how to use simulations effectively. Some teachers, who wish to learn how to facilitate computer simulations, will require appropriate professional development. SSS will have to make certain that the computer labs are capable of supporting virtual labs. If our findings raise some valid points, and other schools take interest in virtual labs as well, they will need to outfit their computers with the necessary equipment and software to run computer simulations effectively. These schools will also need to ensure that enough computer stations are functional and error free. This would no doubt have an impact on how funding is spent. Conclusion As science teachers strive to improve student performance, it is important to conduct reliable research studies that are as controlled and verifiable as the actual experiments done in science classes. This action research proposal seeks to identify whether virtual methods of experimentation in a Physics 12 class are more effective than traditional methods, and to do so in a way that limits the number of uncontrolled variables. With much of the literature discussing the positive results of using computer simulations in university physics classes, it seems to reason that a study like the one outlined here would provide useful information for the physics department of SSS. It would also be encouraging if the findings of this study were to become of use to other departments within SSS or even to other schools.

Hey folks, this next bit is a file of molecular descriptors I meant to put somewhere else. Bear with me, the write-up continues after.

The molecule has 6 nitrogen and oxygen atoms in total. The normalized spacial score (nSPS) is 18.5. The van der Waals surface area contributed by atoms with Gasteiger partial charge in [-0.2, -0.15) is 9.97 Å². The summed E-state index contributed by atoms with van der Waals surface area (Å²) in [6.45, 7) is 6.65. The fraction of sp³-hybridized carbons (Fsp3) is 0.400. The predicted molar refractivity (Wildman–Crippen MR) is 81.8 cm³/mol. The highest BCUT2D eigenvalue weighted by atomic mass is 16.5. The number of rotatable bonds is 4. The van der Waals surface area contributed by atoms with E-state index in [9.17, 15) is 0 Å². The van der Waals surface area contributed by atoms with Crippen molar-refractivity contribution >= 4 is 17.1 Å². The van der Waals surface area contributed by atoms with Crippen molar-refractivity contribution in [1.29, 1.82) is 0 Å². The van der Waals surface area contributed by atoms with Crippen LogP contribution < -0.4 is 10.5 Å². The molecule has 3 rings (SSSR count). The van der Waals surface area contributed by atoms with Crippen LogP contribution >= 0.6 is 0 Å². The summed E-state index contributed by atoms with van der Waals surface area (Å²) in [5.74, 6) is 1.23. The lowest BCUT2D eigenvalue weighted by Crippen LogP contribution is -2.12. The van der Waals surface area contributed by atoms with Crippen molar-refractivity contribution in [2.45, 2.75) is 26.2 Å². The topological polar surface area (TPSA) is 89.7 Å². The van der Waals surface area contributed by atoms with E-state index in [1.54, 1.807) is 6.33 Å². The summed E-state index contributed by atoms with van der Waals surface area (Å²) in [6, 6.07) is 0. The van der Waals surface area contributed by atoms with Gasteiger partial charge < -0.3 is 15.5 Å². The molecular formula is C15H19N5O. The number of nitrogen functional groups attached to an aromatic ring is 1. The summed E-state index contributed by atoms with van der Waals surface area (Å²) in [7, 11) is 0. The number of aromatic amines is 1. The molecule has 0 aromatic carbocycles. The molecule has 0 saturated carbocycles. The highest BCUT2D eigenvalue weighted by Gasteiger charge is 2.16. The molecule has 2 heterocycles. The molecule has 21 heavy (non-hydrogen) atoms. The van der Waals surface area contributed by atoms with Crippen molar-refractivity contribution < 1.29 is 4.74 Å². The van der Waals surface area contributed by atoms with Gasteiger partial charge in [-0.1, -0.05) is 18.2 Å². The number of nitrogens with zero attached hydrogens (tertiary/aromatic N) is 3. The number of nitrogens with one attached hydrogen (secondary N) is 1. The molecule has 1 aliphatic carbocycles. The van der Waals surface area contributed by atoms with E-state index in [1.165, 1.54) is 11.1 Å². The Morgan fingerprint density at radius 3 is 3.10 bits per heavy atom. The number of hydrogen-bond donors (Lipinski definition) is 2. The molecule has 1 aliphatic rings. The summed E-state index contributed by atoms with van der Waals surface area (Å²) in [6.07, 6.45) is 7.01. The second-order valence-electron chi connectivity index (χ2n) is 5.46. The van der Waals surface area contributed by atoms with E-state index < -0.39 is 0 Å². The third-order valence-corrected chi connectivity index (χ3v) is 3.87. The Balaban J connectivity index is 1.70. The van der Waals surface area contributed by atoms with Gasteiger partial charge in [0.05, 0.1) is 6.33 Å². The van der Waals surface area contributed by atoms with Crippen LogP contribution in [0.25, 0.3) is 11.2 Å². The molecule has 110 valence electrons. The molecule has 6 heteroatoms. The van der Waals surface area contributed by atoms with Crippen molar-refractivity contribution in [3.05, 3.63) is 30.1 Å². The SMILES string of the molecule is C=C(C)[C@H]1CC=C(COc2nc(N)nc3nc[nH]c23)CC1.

A COMPARISON OF VIRTUAL VERSUS TRADITIONAL METHODS